The new Danish legislation passed on Tuesday, which would allow authorities to confiscate valuables worth more than 10,000 Danish Krone (€1,340) from refugees, was described as despicable by US-based rights watchdog Human Rights Watch (HRW).
"Does a rich country like Denmark really need to strip the very assets of these desperate asylum seekers before providing them basic services?" HRW's executive director Kenneth Roth asked in a press conference in Istanbul on Wednesday.
Some critics have even likened the Danish proposals to the confiscation of gold and other valuables from Jews by the Nazis during the Holocaust.
Chinese artist Ai Weiwei, who is currently a guest professor at the University of Art in Berlin, pulled an exhibition in Denmark in disgust.
But Germany actually has long established rules on confiscating refugees' valuables which are stricter than those set out by the new Danish law.
For Matthias Höhn, chief whip for Die Linke (the Lefty Party) in the federal parliament, this is a "heartless" treatment of vulnerable people.
"Because refugees are denied legal ways into Europe, they become dependent on the dirty trade of smugglers - that means selling belongings and property for the expensive journey which comes at enormous risk to their lives," Höhn told The Local
"Taking away their remaining money and last heirlooms is perhaps strictly legal, but it's more than a bit heartless."
In Bavaria - where the vast majority of refugees arrive in the country - cash and valuables can be confiscated with a value of over €750.
A spokesperson for the Bavarian social ministry confirmed to The Local that upon arrival "refugees are searched for documents, valuables and money."
"When we suspect that the an asylum seeker is holding large sums and does not agree to be searched, the police are called in."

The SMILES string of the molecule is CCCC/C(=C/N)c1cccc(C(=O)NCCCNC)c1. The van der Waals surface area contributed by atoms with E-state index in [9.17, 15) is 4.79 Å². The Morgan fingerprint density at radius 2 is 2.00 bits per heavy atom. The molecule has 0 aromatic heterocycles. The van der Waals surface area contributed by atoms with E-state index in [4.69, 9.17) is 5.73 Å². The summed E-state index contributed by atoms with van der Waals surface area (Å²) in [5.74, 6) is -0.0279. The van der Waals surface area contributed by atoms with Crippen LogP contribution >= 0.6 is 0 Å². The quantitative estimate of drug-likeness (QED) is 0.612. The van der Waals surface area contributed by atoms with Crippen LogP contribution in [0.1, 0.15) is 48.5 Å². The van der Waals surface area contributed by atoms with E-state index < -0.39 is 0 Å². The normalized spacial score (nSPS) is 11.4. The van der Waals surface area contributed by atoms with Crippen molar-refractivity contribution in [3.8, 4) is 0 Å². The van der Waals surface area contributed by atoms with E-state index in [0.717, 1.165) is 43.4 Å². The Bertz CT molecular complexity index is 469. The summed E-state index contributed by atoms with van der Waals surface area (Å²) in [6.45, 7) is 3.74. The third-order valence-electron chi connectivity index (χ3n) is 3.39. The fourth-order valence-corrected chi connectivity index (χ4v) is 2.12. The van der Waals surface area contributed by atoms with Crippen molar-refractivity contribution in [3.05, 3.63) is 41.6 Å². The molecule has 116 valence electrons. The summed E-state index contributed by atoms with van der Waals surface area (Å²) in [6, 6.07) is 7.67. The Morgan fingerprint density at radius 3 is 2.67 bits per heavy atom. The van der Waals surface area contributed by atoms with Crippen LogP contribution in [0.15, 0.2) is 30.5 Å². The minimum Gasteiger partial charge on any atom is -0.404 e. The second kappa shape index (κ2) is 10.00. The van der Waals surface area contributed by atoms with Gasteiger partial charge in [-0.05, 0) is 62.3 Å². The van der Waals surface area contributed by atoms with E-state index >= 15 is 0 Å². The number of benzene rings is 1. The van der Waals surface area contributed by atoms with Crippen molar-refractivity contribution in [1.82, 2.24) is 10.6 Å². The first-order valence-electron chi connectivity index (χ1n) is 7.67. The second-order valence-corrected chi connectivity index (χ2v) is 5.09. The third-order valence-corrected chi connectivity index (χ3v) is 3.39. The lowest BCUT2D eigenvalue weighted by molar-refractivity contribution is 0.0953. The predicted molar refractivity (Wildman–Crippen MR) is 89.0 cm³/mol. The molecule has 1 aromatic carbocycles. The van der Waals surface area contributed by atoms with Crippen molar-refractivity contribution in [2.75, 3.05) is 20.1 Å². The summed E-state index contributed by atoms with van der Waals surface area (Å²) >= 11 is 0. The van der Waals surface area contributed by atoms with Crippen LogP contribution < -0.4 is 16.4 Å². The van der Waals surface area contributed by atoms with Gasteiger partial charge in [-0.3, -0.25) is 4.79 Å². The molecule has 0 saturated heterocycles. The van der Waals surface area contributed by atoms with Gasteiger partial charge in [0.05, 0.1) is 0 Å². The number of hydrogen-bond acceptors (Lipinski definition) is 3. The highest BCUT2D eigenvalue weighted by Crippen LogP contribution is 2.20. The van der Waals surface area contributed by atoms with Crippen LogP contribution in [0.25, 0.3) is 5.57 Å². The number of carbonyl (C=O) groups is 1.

The spokesperson explained that valuables taken from refugees are put into the state budget and go towards financing the costs of housing refugees, so that "available assets are used before the state raises extra taxes."
In the neighbouring southern state of Baden-Württemberg the rules are even stricter. There, refugees can have valuables worth more than €350 taken from them.
Meanwhile in North Rhine-Westphalia refugees are only allowed to have €200 in valuables before local authorities can start taking their possessions.
They 'must repay costs'
All three states are implementing federal laws, which require asylum seekers to use up their own resources before receiving state aid.
"If you apply for asylum here, you must use up your income and wealth before receiving aid," Aydan Özoguz, the federal government's integration commissioner, recently told Bild newspaper.
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"That includes, for example, family jewellery. Even if some prejudices persist – you don't have it any better as an asylum seeker as someone on unemployment benefit," Özoguz added.
But, outside Die Linke, there were few critics of the practice inside Germany.
Opposition Green party MP Volker Beck told Der Tagesspiegel that it was right for asylum applicants to pay for services to the extent they could.
"Of course asylum seekers aren't in a better position than those on unemployment benefits," Beck said.
"Asylum seekers must repay the costs of accommodation and care to the state."